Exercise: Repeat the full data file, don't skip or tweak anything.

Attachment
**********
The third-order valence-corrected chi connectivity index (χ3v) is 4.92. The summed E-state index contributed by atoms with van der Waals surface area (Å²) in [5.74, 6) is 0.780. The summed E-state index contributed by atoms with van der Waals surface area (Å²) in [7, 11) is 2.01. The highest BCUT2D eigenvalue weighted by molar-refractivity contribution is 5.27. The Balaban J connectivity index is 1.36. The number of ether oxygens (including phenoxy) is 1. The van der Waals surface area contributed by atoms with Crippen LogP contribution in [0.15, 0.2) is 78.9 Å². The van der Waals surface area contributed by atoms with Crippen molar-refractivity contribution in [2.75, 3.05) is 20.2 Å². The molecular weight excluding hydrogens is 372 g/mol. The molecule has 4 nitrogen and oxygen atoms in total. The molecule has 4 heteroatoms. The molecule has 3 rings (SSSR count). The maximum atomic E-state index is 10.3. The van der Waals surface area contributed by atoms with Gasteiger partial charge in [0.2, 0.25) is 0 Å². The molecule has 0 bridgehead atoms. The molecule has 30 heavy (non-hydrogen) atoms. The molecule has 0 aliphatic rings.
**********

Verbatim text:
The third-order valence-corrected chi connectivity index (χ3v) is 4.92. The summed E-state index contributed by atoms with van der Waals surface area (Å²) in [5.74, 6) is 0.780. The summed E-state index contributed by atoms with van der Waals surface area (Å²) in [7, 11) is 2.01. The highest BCUT2D eigenvalue weighted by molar-refractivity contribution is 5.27. The Balaban J connectivity index is 1.36. The number of ether oxygens (including phenoxy) is 1. The van der Waals surface area contributed by atoms with Crippen LogP contribution in [0.15, 0.2) is 78.9 Å². The van der Waals surface area contributed by atoms with Crippen molar-refractivity contribution in [2.75, 3.05) is 20.2 Å². The molecular weight excluding hydrogens is 372 g/mol. The molecule has 4 nitrogen and oxygen atoms in total. The molecule has 4 heteroatoms. The molecule has 3 rings (SSSR count). The maximum atomic E-state index is 10.3. The van der Waals surface area contributed by atoms with Gasteiger partial charge in [0.2, 0.25) is 0 Å². The molecule has 0 bridgehead atoms. The molecule has 30 heavy (non-hydrogen) atoms. The molecule has 0 aliphatic rings.